On Thursday the civilized world celebrated the 75th anniversary of D-Day when American soldiers crawled toward Nazi bombardment on French beaches.
That morning The New York Times ran a front-page article with this headline: "Their fathers never spoke of the war. Their children want to know why."
The article told of America's World War II combat veterans (my dad, a Marine private rifleman on Okinawa, was among them) who were the "Quietest Generation," and, some say, the greatest.
Unlike, say, U.S. Sen. Tommy One-Note Cotton, who makes his recent Iraq and Afghanistan service his political calling card and essence, these American men of World War II typically would speak little if at all of their wartime experience.
The article also told of their children. We failed in our early years to appreciate the recent history they'd lived. I came along eight years after the war ended, hardly any time at all by the aging adult standard. Yet my dad's experience sounded as distantly and dimly past as George Washington's.
Later we children became regretful, even exasperated, that our dads were too damaged to talk much about it.
We came to understand too late that our fathers were less the stern, gruff, detached men we thought we'd known than scarred and vulnerable men who couldn't easily speak of their experience or emotions, even their love for us that welled up because it wasn't ever released to words.
As I wrote years ago of my father: "He would have been peering into the dark distance, his own eyes moist. And he would have been saying what he so often said so powerfully, which was nothing ... . I could read some, but hardly all, of his sweetness, hardness, pride, fear, insecurity and pain."
Now let's turn to the contrast, from the unspoken, understated and pained heroism of yesteryear to the blustery megalomania of superficial self-celebration today.
On Wednesday, the chairman of the Republican National Committee, a woman named Ronna Romney McDaniel, went on Fox Business News and said, "We are celebrating the anniversary, 75 years of D-Day. This is the time where we should be celebrating our president."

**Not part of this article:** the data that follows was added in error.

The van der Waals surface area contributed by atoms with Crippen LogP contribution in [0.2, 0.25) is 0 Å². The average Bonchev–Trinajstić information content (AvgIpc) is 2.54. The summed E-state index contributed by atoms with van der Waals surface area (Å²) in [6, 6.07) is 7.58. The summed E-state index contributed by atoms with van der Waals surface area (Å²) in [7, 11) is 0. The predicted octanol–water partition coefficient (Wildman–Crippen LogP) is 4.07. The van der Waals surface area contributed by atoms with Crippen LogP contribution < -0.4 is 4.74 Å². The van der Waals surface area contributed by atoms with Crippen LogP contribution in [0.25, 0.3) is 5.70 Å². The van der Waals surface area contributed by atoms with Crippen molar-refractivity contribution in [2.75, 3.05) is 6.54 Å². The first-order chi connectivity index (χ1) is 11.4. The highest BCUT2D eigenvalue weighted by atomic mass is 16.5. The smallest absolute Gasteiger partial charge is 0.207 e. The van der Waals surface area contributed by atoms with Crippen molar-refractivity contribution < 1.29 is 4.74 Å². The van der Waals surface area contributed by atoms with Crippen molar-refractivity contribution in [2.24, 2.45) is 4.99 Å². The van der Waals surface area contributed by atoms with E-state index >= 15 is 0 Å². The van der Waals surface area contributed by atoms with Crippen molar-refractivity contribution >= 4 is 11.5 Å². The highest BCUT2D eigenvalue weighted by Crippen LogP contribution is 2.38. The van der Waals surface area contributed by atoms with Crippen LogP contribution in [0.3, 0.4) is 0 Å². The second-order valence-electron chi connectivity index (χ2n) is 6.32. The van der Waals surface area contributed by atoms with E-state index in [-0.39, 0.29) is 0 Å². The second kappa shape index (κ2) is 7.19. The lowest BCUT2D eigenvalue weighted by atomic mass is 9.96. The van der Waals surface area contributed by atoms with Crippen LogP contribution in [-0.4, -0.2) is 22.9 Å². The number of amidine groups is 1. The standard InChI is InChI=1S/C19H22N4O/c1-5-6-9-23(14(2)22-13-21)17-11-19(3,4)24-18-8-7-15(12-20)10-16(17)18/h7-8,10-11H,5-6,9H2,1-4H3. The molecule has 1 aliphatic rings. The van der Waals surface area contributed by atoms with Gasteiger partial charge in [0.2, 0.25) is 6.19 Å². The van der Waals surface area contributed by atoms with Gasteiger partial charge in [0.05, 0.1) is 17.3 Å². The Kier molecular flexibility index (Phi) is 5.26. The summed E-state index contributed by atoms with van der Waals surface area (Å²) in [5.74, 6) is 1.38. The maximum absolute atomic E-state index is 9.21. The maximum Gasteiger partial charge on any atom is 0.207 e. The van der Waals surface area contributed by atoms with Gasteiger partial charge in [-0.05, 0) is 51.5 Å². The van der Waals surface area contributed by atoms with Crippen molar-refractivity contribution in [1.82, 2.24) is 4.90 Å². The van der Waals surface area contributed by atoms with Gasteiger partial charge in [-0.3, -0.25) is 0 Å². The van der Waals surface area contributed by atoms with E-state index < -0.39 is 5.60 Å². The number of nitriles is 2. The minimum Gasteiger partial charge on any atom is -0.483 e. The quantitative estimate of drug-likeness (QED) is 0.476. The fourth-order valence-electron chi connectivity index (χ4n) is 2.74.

That would be Donald Trump, a petty name-caller who avoided Vietnam service because he had a boo-boo on his foot.
Trump gave his own interview to Fox on Thursday, with Normandy's American grave markers in the background. Against that solemn canvas, he said that special counsel Robert Mueller, a Vietnam Marine veteran, had "made a fool of himself."
And he used "Nervous Nancy" to refer to House Speaker Nancy Pelosi, who declined in Normandy to speak critically of Trump because, she said, the place and occasion were not appropriate.
The point is that Trump, by diminishing himself in our presidency, diminishes this American time. He defines us as the "Loudest Generation" and the "Least Generation."
He represents a time of unworthy and unredeemed braggarts who not only decline to keep quiet about whatever accomplishments they might dubiously claim, but who overstate those deeds through delusional self-celebration while ridiculing with crude rhetoric those who can't concede to worship them.
I have a friend who is an admirably inveterate seeker of higher meaning. He told me at lunch the other day that our theme of the day would be Socrates' reported declaration that "an unexamined life is not worth living."
To him, he said, the saying meant that we're all born into natural and unavoidably defining cultural influences.
He and I, for example, being in our 60s and white and from churches of conservative theology in Little Rock, began life as instinctive Razorback football fans with racial prejudices who saw right and wrong in the definitions provided by our parents and our parents' religion.
That's the unexamined life. The examined life, he said, begins if and when we come to question all of that--whether we ought to think the way we do and behave and affiliate in the way we do.
He said it occurred to him that the clearest example of an unexamined life is our current president.
Only a person utterly devoid of personal examination could adore himself so instantly, consistently, fully and confidently.
Only a person utterly devoid of personal examination could speak with such automatic juvenile disdain for any detractor or detraction.
For that matter, only an unexamined life could present such verbosity.
Self-examination requires quiet. It's an internal exercise. We've seen no evidence of Trump's ever being quiet or of his engaging in any activity not boisterously external.
Our World War II dads who wouldn't talk much ... they were examining their lives largely through the horrors they'd experienced, observed and maybe even committed.
D-Day's celebration was about them and for them, not him.
John Brummett, whose column appears regularly in the Arkansas Democrat-Gazette, is a member of the Arkansas Writers' Hall of Fame. Email him at firstname.lastname@example.org. Read his @johnbrummett Twitter feed.
Editorial on 06/09/2019
Print Headline: JOHN BRUMMETT: The unexamined life